You Are There
Jean-Claude Forest, writer
Jacques Tardi, artist
196 pages, hardcover
Wow, what a turnaround I made on this book in the space of a few pages. One of the perils of being so hung up about spoilers that you go into a book without even knowing what it’s about is that oftentimes it turns out you’ve got an idea in your head of what it’s about anyway, and that idea can be wrong. My only experience with Tardi was his adaptation of Jean-Patrick Manchette’s daylight-noir West Coast Blues, so when I saw a guy in a bowler hat standing there in a graveyard on the cover I figured “okay, a period-piece crime novel, like The Black Diamond Detective Agency or something.” Instead, right from the first page, you just get smacked with this torrent of verbiage from this daffy annoying tall skinny guy as he runs around atop the walls of some crazy little village opening gates for people. What the fuck is this?
It’s an absurdist satire, is what it is, and a pretty terrific one. And good God is it French. Once I realized what was up, my dim memories of Jarry and Ionesco and Beckett flickered one by one back to life. Delusions of grandeur, farcical authority figures, goofily symbolic names, talk talk talk that says nothing, all atop a fundamentally ridiculous premise.
Arthur There, the heir of a long-defunct line of aristocrats, has lost his ancestral estate but gained the legal right to erect walls between the properties of all the people who now live on it and control their comings and goings. Only by “control” I mean “run when they ring a bell for him to open the gate.” A Strangelovian element is injected when the president of France, on the verge of losing his bid for reelection, settles upon the unique legal status of There’s labyrinthine fiefdom as the perfect pretext for setting up a rival government-in-exile. He’d heard of the place thanks to Julie Maillard, the squint-eyed and slatternly daughter of the neurotic There’s chief rival–she once had a watersport-heavy affair with the President, though now her sights are set, for reasons obscure even to her, on There. And some other dudes too. It’s easy to picture it as one of those long-form fourth-season Monty Python episodes, with Eric Idle as There, Michael Palin as the President, and Carol Cleveland as Julie, if that helps.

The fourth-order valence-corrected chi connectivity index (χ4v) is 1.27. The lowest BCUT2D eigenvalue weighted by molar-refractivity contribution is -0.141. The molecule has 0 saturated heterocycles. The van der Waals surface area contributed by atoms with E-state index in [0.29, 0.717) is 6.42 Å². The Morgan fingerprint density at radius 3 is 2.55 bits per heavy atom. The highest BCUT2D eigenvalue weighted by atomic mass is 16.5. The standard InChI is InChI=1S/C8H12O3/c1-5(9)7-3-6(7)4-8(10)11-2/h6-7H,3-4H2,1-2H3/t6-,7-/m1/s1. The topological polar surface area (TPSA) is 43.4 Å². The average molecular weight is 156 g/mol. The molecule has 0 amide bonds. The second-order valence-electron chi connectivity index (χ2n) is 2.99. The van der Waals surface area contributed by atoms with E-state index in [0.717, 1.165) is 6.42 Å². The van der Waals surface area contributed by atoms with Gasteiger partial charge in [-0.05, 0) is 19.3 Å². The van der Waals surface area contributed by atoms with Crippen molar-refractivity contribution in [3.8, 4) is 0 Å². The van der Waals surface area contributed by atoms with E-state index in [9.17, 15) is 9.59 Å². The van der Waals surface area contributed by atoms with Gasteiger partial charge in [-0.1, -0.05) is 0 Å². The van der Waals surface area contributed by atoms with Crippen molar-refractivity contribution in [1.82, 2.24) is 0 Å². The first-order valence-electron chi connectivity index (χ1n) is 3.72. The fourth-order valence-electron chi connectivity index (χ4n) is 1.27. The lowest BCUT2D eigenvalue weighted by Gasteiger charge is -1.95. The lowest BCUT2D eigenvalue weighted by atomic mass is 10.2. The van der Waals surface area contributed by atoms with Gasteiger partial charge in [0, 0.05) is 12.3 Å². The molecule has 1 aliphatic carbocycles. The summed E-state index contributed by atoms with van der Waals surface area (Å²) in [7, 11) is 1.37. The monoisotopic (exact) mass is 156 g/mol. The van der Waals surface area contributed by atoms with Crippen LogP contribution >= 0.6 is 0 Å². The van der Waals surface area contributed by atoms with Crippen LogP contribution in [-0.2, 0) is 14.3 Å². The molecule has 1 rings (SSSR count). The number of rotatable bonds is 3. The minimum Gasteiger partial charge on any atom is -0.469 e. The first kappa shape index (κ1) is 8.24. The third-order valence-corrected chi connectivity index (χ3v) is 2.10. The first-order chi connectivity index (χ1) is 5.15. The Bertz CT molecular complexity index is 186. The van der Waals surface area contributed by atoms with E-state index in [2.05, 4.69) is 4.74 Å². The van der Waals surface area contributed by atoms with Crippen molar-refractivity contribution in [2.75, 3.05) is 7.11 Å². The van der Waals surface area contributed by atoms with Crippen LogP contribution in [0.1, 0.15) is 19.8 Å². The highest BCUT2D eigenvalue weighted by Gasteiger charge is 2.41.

So like I said, once I figured out what was up–once I realized that the dialogue was overwhelming and annoying on purpose, once I realized that the characters were deliberately ridiculous and their motivations purposefully flimsy and absurd–I was all the way on board. Kudos for that must go to Jean-Claude Forest’s full-bore commitment to writing like that. After a while it feels like the most natural thing in the world to watch There talk to himself on the verge of hysteria for paragraph after paragraph. But the real magic is in watching what Tardi does with Forest’s set-up. The fool’s kingdom of Mornemont is an unforgettable comic-book locale, and the riot of walls and fences and gates that crisscross it provide a perfect visual hook on which to hang the similarly profligate dialogue and nonsensical story. Tardi’s lanky design for There; his recurring motif of vertical stripes everywhere from the gates There opens to the wallpaper of his comically tiny house; his use of tall rectangular panels and layouts that emphasize the page’s verticality; truly masterful rainstorms and snowstorms–it’s seriously a master class on creating a sense not just of place but of a claustrophobic, chaotic, unsustainable state of mind. It isn’t hard to see this on your bookshelf next to Brian Chippendale, Mat Brinkman, or Hans Rickheit: environment and emotion are one and the same here as there. What’s more, the main effect is so clear that the contrasts are all the stronger: Mornemont’s white walls with the President’s black curtains; There’s googly eyes, stovepipe limbs, and funereal suit with Julie’s bovine expressionlessness, swooping curves, and frequently nude white body; the sealed-off snowglobe isolation of Mornemont throughout the book with the sudden border-smashing invasion by the outside world at the book’s climax. It’s a parade of comics effects astutely selected and deftly executed. Killer stuff, and more fun than you remember it from French class.